Whose Story Are We Allowed To Tell?

That’s not to say there are no ethics to the memoir or that we are allowed by the genre’s necessary disclosures to be cavalier or cruel. But it does imply a certain ruthlessness, which the memoirist must apply to him or herself as much as anyone. Memoir is not about revenge, but it is about revelation . . . – David L. Ulin

I got the call on a weekday morning (it could have been a Tuesday). Her voice was even, as usual.  “He’s on the couch. He’s been there all night in the fetal position, trying to figure out how to position his truck on the train track so that it will look like an accident.”  She didn’t want me to come. “No, stay at school” – I was a junior in college.  “We’re on our way to see a psychiatrist now.”6283320700

This is how I learned about my father’s severe depression.

My father is a private person. He doesn’t share his life easily – just the idea of Facebook makes him nervous – and yet, when I wrote about my struggle in my essay “Working Wood,” he read it . . . and liked it.  Because, see, I wrote about my experience with his illness. I didn’t try to tell his story – I just told my own.

This is the way of all memoir.  The only story we can honestly tell is the one we know in our own heads.  And yet, of course, our stories weave into the stories of others, and so we must be aware.  We must know – as Ulin says, “to accept that by pursuing family stories, we are always co-opting those we love, compromising their privacy as we compromise our own.” This is an acceptable thing, a good thing even. We are allowed to tell any story that affects us, as long as we acknowledge that these same stories also affect other people.

When we silence ourselves because other people are involved in our stories, we not only deny our own truth but in a very real way we are saying that other people do not affect us, that their love or their loathing or their indifference has not shaped our lives. When we pretend that we can only write stories that affect us, we either don’t write at all, or we act as if we live solitary lives untouched by others.  This is, of course, a lie.  We are all intertwined, and thus, our stories are interwoven, too. I can only tell my story, but that tale will necessarily tie in my family, my friends, and even the incidental people I meet at the Food Lion on a Monday night.

Of course, as Ulin also says, we are not to be brazen or heartless in our writing – our goal is not revenge or setting the record straight – it’s discovery, a journey to find what we feel and know and, thus, believe. Writing is like a great conversation with a dear friend – it allows me to find my path to some understanding.  When we say we can’t write about something because it involves someone else, we are isolating ourselves with that experience, and that isolation can be very painful.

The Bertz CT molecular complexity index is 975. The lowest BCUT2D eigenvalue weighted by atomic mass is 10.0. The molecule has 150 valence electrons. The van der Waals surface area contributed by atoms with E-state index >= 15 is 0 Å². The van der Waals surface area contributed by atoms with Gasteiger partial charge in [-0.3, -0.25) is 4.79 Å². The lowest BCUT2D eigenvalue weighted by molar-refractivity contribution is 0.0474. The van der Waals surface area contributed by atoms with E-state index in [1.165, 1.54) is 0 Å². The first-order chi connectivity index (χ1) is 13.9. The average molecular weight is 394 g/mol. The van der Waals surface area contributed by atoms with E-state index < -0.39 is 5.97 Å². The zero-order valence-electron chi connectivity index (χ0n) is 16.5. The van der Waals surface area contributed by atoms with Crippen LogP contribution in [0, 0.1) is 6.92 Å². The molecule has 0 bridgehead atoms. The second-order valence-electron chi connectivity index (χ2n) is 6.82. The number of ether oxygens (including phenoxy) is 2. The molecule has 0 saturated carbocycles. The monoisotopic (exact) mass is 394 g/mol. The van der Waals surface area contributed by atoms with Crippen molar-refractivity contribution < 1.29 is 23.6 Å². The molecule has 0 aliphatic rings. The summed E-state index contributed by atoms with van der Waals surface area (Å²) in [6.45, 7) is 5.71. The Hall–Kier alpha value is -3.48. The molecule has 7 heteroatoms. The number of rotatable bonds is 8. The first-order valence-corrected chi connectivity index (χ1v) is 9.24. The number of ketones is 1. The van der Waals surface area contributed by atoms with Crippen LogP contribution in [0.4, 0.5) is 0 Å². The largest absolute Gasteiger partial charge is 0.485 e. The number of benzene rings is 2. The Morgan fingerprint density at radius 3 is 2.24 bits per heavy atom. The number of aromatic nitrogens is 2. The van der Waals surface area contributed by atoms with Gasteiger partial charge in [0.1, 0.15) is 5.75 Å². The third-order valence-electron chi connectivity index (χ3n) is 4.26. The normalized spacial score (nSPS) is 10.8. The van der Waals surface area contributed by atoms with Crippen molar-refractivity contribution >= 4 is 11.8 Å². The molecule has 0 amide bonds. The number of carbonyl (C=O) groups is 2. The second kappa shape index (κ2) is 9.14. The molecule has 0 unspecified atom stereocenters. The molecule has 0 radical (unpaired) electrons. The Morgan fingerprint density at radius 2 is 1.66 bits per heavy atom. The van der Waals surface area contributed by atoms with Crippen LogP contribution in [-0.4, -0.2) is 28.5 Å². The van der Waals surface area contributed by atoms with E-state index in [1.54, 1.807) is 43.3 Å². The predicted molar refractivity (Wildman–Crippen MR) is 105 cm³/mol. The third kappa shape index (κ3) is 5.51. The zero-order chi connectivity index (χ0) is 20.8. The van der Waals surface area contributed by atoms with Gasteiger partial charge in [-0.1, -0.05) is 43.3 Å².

Every writer has to determine our choices, of course – the subjects we can take on, the ones we aren’t ready to tackle yet, the stories that will – as fairly as we tell them – hurt relationships we cannot bear to lose.  There is no formula for what we should or should not share.

Yet, if we want to share, we do no wrong if we are honest and truthful to our own memories and if we know that these stories are just one of the many parallel threads that go through a single experience.  For it may be in the telling that we find a new path through.

My father is sick again, sick enough to be on the couch in the fetal position.  It terrifies me.  Yet, I have written this story before, the one where I acknowledge all the ignorant things I said, the one where I learn to stand by, to be close, to let him lean. I have learned this story, and even in my fear, there is peace. I know his story, and I know how to tell my own.

What do you think of the idea that memoirists need to be a little ruthless about telling stories?



  • http://www.riverofthoughts.com Christine Niles

    Important thoughts…I struggle with this more than anything else as people encourage me to write about our adoption story. I am terrified that I will mis-place the line between my story and the story of my children. So I do not write about this. I write about crate-training puppies or about the zombie apocalypse. But I can’t write the truth while they are still vulnerable.

    • http://www.andilit.com Andi

      I hear you, Christine, and I cannot imagine how challenging that fear is. My question is one that I don’t at all expect you to answer here, but one that I’d ask you to consider . . . what are you afraid will happen if you tell your story? If you aren’t trying to tell their perspective, how could you possibly tread on their stories? What if you simply wrote the story for you and then evaluated if you could share it now or need to wait? I ask because it sounds like YOU might need to write this story, even if no one else reads it right now.

      • http://www.riverofthoughts.com Christine Niles

        That’s a question I’ve actually considered a LOT. There’s a disconnect between what I understand to be their reality, which informs how I parent them and offer support to them for healing, and what they perceive/remember from their history–perhaps more accurately, how they *choose* to remember it. That’s where the risk lies.